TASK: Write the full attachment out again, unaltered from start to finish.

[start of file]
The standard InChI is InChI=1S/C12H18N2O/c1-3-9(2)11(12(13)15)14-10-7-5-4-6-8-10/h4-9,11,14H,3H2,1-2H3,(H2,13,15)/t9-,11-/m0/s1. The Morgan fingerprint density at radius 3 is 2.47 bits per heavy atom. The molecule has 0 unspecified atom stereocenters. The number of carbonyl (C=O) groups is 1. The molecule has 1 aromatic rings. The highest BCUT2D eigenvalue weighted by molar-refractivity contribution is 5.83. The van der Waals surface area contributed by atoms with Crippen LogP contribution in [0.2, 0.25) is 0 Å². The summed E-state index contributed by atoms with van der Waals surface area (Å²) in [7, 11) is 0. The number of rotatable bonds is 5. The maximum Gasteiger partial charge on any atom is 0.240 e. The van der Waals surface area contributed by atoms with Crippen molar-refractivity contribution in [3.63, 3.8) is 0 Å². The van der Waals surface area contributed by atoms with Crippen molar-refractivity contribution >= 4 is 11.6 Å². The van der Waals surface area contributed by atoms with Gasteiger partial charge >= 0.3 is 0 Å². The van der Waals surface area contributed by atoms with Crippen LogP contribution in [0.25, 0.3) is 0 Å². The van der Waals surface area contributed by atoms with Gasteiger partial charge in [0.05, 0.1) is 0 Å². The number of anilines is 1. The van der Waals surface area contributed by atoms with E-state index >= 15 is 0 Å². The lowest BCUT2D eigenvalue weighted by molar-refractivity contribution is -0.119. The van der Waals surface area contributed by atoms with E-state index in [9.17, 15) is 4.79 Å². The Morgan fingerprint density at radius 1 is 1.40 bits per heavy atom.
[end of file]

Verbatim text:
The standard InChI is InChI=1S/C12H18N2O/c1-3-9(2)11(12(13)15)14-10-7-5-4-6-8-10/h4-9,11,14H,3H2,1-2H3,(H2,13,15)/t9-,11-/m0/s1. The Morgan fingerprint density at radius 3 is 2.47 bits per heavy atom. The molecule has 0 unspecified atom stereocenters. The number of carbonyl (C=O) groups is 1. The molecule has 1 aromatic rings. The highest BCUT2D eigenvalue weighted by molar-refractivity contribution is 5.83. The van der Waals surface area contributed by atoms with Crippen LogP contribution in [0.2, 0.25) is 0 Å². The summed E-state index contributed by atoms with van der Waals surface area (Å²) in [7, 11) is 0. The number of rotatable bonds is 5. The maximum Gasteiger partial charge on any atom is 0.240 e. The van der Waals surface area contributed by atoms with Crippen molar-refractivity contribution in [3.63, 3.8) is 0 Å². The van der Waals surface area contributed by atoms with Crippen molar-refractivity contribution >= 4 is 11.6 Å². The van der Waals surface area contributed by atoms with Gasteiger partial charge >= 0.3 is 0 Å². The van der Waals surface area contributed by atoms with Crippen LogP contribution in [0.25, 0.3) is 0 Å². The van der Waals surface area contributed by atoms with Gasteiger partial charge in [0.05, 0.1) is 0 Å². The number of anilines is 1. The van der Waals surface area contributed by atoms with E-state index >= 15 is 0 Å². The lowest BCUT2D eigenvalue weighted by molar-refractivity contribution is -0.119. The van der Waals surface area contributed by atoms with E-state index in [9.17, 15) is 4.79 Å². The Morgan fingerprint density at radius 1 is 1.40 bits per heavy atom.